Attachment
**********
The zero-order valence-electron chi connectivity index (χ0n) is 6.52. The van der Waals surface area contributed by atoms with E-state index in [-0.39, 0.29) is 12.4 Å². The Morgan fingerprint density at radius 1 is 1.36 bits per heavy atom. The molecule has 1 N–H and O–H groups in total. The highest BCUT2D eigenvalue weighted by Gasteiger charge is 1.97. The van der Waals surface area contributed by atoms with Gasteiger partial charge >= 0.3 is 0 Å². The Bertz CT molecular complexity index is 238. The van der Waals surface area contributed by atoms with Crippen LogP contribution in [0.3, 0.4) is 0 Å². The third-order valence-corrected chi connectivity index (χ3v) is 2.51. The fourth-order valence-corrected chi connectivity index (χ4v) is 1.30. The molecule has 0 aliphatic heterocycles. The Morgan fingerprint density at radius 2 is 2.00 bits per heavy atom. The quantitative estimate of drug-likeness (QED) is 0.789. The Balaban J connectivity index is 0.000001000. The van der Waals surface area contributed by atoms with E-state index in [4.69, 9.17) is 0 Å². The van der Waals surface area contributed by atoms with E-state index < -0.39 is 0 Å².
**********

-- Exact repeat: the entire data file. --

The zero-order valence-electron chi connectivity index (χ0n) is 6.52. The van der Waals surface area contributed by atoms with E-state index in [-0.39, 0.29) is 12.4 Å². The Morgan fingerprint density at radius 1 is 1.36 bits per heavy atom. The molecule has 1 N–H and O–H groups in total. The highest BCUT2D eigenvalue weighted by Gasteiger charge is 1.97. The van der Waals surface area contributed by atoms with Gasteiger partial charge >= 0.3 is 0 Å². The Bertz CT molecular complexity index is 238. The van der Waals surface area contributed by atoms with Crippen LogP contribution in [0.3, 0.4) is 0 Å². The third-order valence-corrected chi connectivity index (χ3v) is 2.51. The fourth-order valence-corrected chi connectivity index (χ4v) is 1.30. The molecule has 0 aliphatic heterocycles. The Morgan fingerprint density at radius 2 is 2.00 bits per heavy atom. The quantitative estimate of drug-likeness (QED) is 0.789. The Balaban J connectivity index is 0.000001000. The van der Waals surface area contributed by atoms with E-state index in [4.69, 9.17) is 0 Å². The van der Waals surface area contributed by atoms with E-state index < -0.39 is 0 Å².